Tuesday, December 11, 2007

Twenty-six women and one response


A source "close" to the Pickton case, "close" because he or she is in BC and I (sigh) am still in Ontario, responded to my last blog post.
Hey!

I read your post today with great interest.

One day, you and I will have to sit down over a coffee, and I will tell you what it's like trying to find someone who has no address, no home, no identification, doesn't go by their real name, has no job, no car, no mailbox, no "social circle", and whose only "friends" have no intention of cooperating with the police.

The first question I have asked every time I see news coverage of the grieving families at the Pickton trial is "where were those families before their loved ones were killed?". There has been no mention in any of the coverage of what steps those families had taken, or were taking, at the time of the disappearances.

It is very easy to point at VPD and say "they did nothing", but you have to remember that VPD members are police officers, not social workers. By the time VPD became involved with any of these women (as prostitutes and addicts), they were basically at the point where salvation was only a remote possibility. The "return" rate for sex trade workers and addicts is tiny, and no police department has the resources to deal with the out-of-control population of "street people".

I look at what we deal with, it is a fraction of what they have to deal with in Vancouver, and we have zero resources. If it were not for the charities, some of the churches, and a few private citizens, nothing at all would be done.

Without the wholehearted financial support of all levels of government, as well as significant changes to the mindsets of our BC judges, nothing will change.

And, most importantly, nothing will ever happen without the wholehearted commitment of the individual to change... without that commitment, every penny spent will be wasted.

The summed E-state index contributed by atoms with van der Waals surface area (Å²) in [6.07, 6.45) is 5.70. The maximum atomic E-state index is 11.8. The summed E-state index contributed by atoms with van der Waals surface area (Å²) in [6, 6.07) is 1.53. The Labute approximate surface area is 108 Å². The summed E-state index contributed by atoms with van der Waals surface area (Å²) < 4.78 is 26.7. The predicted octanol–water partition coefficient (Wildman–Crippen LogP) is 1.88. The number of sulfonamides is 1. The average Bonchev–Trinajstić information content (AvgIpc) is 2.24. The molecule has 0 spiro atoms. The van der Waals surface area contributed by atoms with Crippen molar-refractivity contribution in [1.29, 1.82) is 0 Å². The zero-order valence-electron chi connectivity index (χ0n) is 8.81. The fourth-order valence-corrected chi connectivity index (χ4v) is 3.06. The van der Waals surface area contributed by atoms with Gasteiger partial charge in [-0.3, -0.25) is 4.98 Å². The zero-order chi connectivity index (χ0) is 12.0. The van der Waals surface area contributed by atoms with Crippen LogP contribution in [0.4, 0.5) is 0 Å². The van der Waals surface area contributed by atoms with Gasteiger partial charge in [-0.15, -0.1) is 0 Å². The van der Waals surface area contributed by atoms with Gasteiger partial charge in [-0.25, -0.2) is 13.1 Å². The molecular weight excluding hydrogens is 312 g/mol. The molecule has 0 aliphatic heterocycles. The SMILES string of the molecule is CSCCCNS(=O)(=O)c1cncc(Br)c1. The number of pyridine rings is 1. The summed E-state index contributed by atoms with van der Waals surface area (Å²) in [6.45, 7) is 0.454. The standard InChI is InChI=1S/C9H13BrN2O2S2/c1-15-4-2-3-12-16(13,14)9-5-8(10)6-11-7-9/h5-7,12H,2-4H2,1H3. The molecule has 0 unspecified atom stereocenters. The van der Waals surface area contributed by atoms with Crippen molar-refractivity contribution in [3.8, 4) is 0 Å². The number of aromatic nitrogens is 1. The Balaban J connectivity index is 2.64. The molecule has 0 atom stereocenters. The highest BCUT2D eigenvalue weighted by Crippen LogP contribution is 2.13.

I agree that some things could have been done differently, but by the time Kim Rossmo pointed out the anomaly, it was too late for the bulk of those women.

We'd probably need more than one coffee to go over this one!

I jumped for joy, because someone responded to what I wrote! Then I read the response and realized the writer had not agreed 100 per cent with what I said. So, I laid down on the floor, curled up in the foetal position and cried a bit. After that, I responded to what my source had said:

Thanks for reading and taking the time to respond.

I respect the work of the police, and empathize with the situations of front line officers. I recognize the challenges of dealing with the public from my experiences in my previous work-life, and I know that I was only dealing with a certain demographic in a situation which, at worst, might have someone say something impolite to me. I shudder to imagine what you see on a regular basis.

I'm sure I didn't make my point clear. I'm behind in my blog writing, not only for my own blog but for the course-related blog, so I may have written and posted the last two (or more) blogs hastily. The point I was hoping to make was that there are 65 women missing from the Downtown Eastside since 1978 (according to Stevie Cameron's book The Pickton File) and it wouldn't have been tolerated anywhere else in the Lower Mainland.

Admittedly, the Downtown Eastside has issues that can allow a person to be missing for a considerable time before action could be taken, but when the anomaly was obvious, the VPD wouldn't publicly issue a warning. Also, admittedly, there has to be a pattern to detect before Rossmo's software kicks in, but mightn't the pattern have been obvious at 20, 30 or 40? Back when Rossmo was creating the software as part of his doctorate while working on the Downtown Eastside.

Finally, I didn't mean to imply front line officers were not doing their job, but there did, and I think, still does seem to be systemic problems within the VPD.

The very final (I promise) concern I have, which I never got around to because I had achieved my word limit in the blog, was that women are still going missing. In other cities in Canada, there are concerns with street prostitutes disappearing (Regina and Edmonton come to mind, but it's 1:30am here, and I have to be back at school early to finish two websites by Wednesday night, so I'm not sifting through a Google search for "prostitutes" and "Regina Edmonton" right now. Sorry.)

Yes, let's do have coffee. Actually, could I have a beer instead while sitting on your back deck watching the lighting?

Thanks again for reading and responding. Keep me honest! I hope I've made my point clear, I think, fundamentally, we share common ground, but are getting there different ways.

Yes, that's a picture of Mark Felt, formerly known as "Deep Throat". I haven't decided if I'm Woodward or
Bernstein.
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